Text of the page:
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I am mostly in FL (hot and humid) and wondering what, if any, insulation I should use?

Fiberglass high top. 

Thinking of using a heat reflective paint on the outside. Reflectix will not seem to work here as it would just heat up the topper? 

Please advise, thanks!
This may be useful for you:

Insulation and Hot Weather:

https://www.cheaprvliving.com/forums/sho...?tid=26753

Sadly, keeping cool in summer is a lot harder than keeping warm in winter, and there really is no good cheap solution. Running any sort of AC is really not an option unless you have shore power, a generator, or a really big solar panel system (and that will cost mucho bucks). Without an AC, the best you can do is use ventilation to keep the inside temp the same as the outside temp. My solution for hot weather is simple and low-tech---I'm not in the van during the hot days. I do all my housekeeping in the morning before it gets hot, then I spend the entire day elsewhere, at a library or museum or mall or whatever. If it's still hot in the van when I go back in the evening, I put on a wet t-shirt and aim a small fan right at me. It's worked for me everywhere from Miami to Tucson.
Lenny, thats a good tip. When I go on long trips on my motorcycle in the summer I use one of those neck wraps that I soak in ice water for a few minutes.. I dont remember what they are called but they really help cool you off. You can get them at Walmart.
^^ They're like little bitty swamp coolers, but they put all the evaporation right where it will do the most good.

Smile
good replies. you really can't insulate against the heat unless you have AC. I just move where it's not so hot. also like Lenny said don't be in your hot vehicle all day.

I also use the neck wraps. I have a few so I always have one ready to go.

highdesertranger
Shade and ventilation.
WOW, thanks for the fast responses. 

Keeping cool with my cat might be an issue as she would be in the van all day. I'd rather be in the van too all day. If I can get it to stay around ambient temp, that will suffice for now. Going to try to rig something up as I don't have AC (yet). --Looking at active ventalation.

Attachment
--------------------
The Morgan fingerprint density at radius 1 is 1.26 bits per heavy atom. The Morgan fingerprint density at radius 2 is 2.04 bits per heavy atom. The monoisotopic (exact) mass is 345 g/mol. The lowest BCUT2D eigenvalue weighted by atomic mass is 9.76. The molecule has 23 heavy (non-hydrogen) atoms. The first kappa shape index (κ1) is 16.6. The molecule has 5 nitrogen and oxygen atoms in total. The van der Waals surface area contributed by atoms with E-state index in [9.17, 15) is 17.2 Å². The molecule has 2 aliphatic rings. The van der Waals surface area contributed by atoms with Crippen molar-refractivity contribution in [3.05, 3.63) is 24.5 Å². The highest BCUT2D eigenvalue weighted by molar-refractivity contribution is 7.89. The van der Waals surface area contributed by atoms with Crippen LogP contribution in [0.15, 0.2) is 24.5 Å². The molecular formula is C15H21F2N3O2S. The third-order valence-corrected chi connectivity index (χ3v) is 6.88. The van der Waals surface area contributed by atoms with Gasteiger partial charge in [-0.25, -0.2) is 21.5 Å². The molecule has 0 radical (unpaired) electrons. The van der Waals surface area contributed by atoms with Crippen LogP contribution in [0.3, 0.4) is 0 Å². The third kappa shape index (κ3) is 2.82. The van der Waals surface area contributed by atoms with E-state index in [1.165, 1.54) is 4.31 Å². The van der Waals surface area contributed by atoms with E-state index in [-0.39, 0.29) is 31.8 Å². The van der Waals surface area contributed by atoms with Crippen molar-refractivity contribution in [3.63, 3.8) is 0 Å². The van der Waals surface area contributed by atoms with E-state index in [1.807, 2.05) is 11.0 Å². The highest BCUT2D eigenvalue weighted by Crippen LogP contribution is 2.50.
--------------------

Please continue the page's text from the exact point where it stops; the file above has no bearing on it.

So apparently this was a good read and found: "The iron laws of thermodynamics mean that while insulation does a quite good job at helping to keep a van warmer in the cold, it cannot do a very good job at helping to keep a van cooler in the heat. If you will be spending winters where it is very cold, you may find an insulated van useful. But if you will be spending your time where it is very hot, it will not be very helpful for you."

So that's good, no need for insulation. 
About reflecting radiant heat... reflectix on the inside under the topper and against the wall (with the air gap) OR reflective paint for the outside?
Unless you need to park up out in the sun to run your A/C off solar, shade is your friend.
(06-29-2019, 09:54 AM)KozVan Wrote: [ -> ]So that's good, no need for insulation. 
About reflecting radiant heat... reflectix on the inside under the topper and against the wall (with the air gap) OR reflective paint for the outside?

Bob Wells has put out some good videos on youtube on this subject. A good place to start your education on this subject would be to watch the video series on staying cool. The goal is to keep the Van at ambient temperature rather than having it rise above that. The only way to get lower than ambient air temperature is to refrigerate the space with AC.

To keep the heat from elevating when parked in direct sun shining on the van you need to put the reflective material on the exterior of the van. White paint is about as effective as reflective paint. But a reflective coated tarp suspended over the van will be considerably more effective than reflective paint or white paint. No matter the color of the paint if you can keep the sun from directly shining onto the metal then the metal won't become such a major heat sink. That means putting the van in the shade or using some type of covering to create your own shade if there are no trees or tall buildings to shelter under.
When I lived aboard my sailboat, we would string tarps to shade the cabin top to make it cooler inside, and I have seen people set up a sunshade completely over there camping tent to keep the temps a little cooler inside.
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